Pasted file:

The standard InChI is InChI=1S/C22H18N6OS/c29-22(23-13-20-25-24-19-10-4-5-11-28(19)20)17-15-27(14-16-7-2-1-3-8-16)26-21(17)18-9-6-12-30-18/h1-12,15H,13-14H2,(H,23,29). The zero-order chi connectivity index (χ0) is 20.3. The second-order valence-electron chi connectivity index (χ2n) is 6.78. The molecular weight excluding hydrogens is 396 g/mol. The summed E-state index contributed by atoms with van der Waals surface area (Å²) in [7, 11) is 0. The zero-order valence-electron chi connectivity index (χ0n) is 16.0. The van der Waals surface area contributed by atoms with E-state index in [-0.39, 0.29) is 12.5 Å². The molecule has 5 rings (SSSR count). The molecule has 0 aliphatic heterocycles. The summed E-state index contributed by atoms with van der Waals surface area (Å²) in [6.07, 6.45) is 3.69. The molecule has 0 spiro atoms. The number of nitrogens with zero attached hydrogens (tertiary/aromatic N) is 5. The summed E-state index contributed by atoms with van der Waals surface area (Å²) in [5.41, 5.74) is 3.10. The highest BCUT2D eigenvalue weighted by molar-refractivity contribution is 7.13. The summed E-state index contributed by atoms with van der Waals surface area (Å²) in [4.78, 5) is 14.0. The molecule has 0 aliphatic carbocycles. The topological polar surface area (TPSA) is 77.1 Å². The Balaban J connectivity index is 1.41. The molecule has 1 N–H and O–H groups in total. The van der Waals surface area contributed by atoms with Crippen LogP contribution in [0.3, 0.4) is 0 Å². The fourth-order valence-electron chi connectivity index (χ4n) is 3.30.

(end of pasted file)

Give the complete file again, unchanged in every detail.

The standard InChI is InChI=1S/C22H18N6OS/c29-22(23-13-20-25-24-19-10-4-5-11-28(19)20)17-15-27(14-16-7-2-1-3-8-16)26-21(17)18-9-6-12-30-18/h1-12,15H,13-14H2,(H,23,29). The zero-order chi connectivity index (χ0) is 20.3. The second-order valence-electron chi connectivity index (χ2n) is 6.78. The molecular weight excluding hydrogens is 396 g/mol. The summed E-state index contributed by atoms with van der Waals surface area (Å²) in [7, 11) is 0. The zero-order valence-electron chi connectivity index (χ0n) is 16.0. The van der Waals surface area contributed by atoms with E-state index in [-0.39, 0.29) is 12.5 Å². The molecule has 5 rings (SSSR count). The molecule has 0 aliphatic heterocycles. The summed E-state index contributed by atoms with van der Waals surface area (Å²) in [6.07, 6.45) is 3.69. The molecule has 0 spiro atoms. The number of nitrogens with zero attached hydrogens (tertiary/aromatic N) is 5. The summed E-state index contributed by atoms with van der Waals surface area (Å²) in [5.41, 5.74) is 3.10. The highest BCUT2D eigenvalue weighted by molar-refractivity contribution is 7.13. The summed E-state index contributed by atoms with van der Waals surface area (Å²) in [4.78, 5) is 14.0. The molecule has 0 aliphatic carbocycles. The topological polar surface area (TPSA) is 77.1 Å². The Balaban J connectivity index is 1.41. The molecule has 1 N–H and O–H groups in total. The van der Waals surface area contributed by atoms with Crippen LogP contribution in [0.3, 0.4) is 0 Å². The fourth-order valence-electron chi connectivity index (χ4n) is 3.30.